You’ll remember that last month the High Court ruled in SALC’s favour when it found that the NPA and SAPS’ decision not to initiate an investigation into crimes against humanity committed in Zimbabwe was unlawful because they failed to take into consideration South Africa’s international obligations in terms of the Rome Statute of the International Criminal Court and domestic legislation giving effect to these obligations. The NPA and SAPS were therefore ordered to initiate an investigation. They challenged this decision on a number of grounds, all of which were dismissed, and Judge Hans Fabricius concluded that an appeal held no reasonable prospects of success.
Read the press release below:
SALC and the Zimbabwe Exiles Forum are thrilled to announce that the North Gauteng High Court ruled in SALC’s favour in the Zimbabwe Torture Case. Judge Hans Fabrius ruled that the National Prosecuting Authority (NPA) and the South African Police Service (SAPS) failed to take South Africa’s international criminal law obligations into account when they refused to initiate an investigation into crimes against humanity committed in Zimbabwe, despite SALC providing credible information in this regard. The NPA and SAPS must now revisit their initial decision in accordance with the detailed order of the Court.
At the end of March the North Gauteng High Court reserved judgment in SALC’s landmark torture case in which SALC and the Zimbabwe Exiles Forum asked the High Court to set aside a decision of South Africa’s National Prosecuting Authority and police service not to investigate and prosecute high level Zimbabwean officials accused of torture. The case, the first to be brought in terms of South Africa’s domestic Rome Statute Act, raises important questions about the content and nature of South Africa’s obligations to investigate and prosecute international crimes. Although the judgment is only expected in May 2012, the issues raised certainly provide food for thought.
In this regard, Christopher Gevers of the University of Kwazulu Natal provides an excellent analysis of the case through the lense of universal jurisdiction on EJIL:Talk, the European Journal of International Law blog.
The blog post is titled The Application of Universal Jurisdiction in South African Law and to wet your appetite, this is Gevers’ overall impression of the case:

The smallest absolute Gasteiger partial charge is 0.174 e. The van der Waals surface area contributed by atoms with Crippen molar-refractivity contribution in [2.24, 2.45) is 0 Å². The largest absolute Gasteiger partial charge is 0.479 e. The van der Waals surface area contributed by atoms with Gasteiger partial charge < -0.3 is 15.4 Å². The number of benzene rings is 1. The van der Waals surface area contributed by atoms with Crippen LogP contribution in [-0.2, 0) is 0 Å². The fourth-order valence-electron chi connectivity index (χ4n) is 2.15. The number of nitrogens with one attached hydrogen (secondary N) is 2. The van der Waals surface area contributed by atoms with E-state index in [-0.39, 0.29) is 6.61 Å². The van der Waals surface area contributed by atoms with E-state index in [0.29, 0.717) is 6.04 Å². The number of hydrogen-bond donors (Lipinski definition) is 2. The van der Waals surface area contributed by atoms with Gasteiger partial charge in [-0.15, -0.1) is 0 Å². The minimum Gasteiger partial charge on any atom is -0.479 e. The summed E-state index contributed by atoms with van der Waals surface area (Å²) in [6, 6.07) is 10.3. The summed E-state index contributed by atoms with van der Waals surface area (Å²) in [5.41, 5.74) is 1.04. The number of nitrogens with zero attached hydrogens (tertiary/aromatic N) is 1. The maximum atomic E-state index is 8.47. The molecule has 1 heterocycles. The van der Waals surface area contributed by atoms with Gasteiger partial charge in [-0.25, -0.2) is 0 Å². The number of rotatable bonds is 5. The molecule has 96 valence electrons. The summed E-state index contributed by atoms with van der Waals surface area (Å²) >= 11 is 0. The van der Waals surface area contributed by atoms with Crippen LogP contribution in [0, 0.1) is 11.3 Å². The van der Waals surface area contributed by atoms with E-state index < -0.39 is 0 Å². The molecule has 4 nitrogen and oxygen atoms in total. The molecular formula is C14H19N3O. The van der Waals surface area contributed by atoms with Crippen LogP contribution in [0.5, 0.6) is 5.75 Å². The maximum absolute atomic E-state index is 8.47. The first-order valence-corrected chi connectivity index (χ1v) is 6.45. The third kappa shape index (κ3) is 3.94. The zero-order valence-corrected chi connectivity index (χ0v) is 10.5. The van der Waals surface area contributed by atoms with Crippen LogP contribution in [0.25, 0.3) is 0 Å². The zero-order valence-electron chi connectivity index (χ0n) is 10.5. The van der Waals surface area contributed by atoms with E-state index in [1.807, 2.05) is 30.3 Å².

“Having witnessed the judge’s handling of the case, I would certainly not characterize him as a shrinking violet, quite the contrary. Equally so, it was clear that he had a complete and considerable grasp of all of the complex issues raised by the parties, as well as the significance of the case both from the perspective of the victims, and its broader context. All this augurs well for those of us looking for a wide-ranging, precedent-setting judgment fitting of the inaugural judicial pronouncement on South Africa’s ICC Act.”
June 23, 2011
“We note, with bitter regret that there is a significant gap between our expectations of the scheme, and what it is actually achieving … For that reason we are expressing a vote of no confidence in the Kimberley Process.” RAPAPORT News reports that Alfred Brownell of Green Advocates, Liberia, told the meeting this on behalf of the coalition. Bronwell stressed that the process has failed to protect the interest of communities that have suffered from diamond fuelled violence. The Civil Society Coalition of the Kimberley Process Certification Scheme, walked out of the intersessional meeting Thursday. The meeting being held in Kinshasa, the Democratic Republic of the Congo (DRC), focused on compliance issues surrounding Zimbabwe’s Marange mine. Read this report here.
June 15, 2011
Check out an opinion piece by our own Lloyd Kuveya in the Business Day on the Regional Summit on Zimbabwe.
Check out an interesting article from Business Day on the suspension of the SADC Tribunal.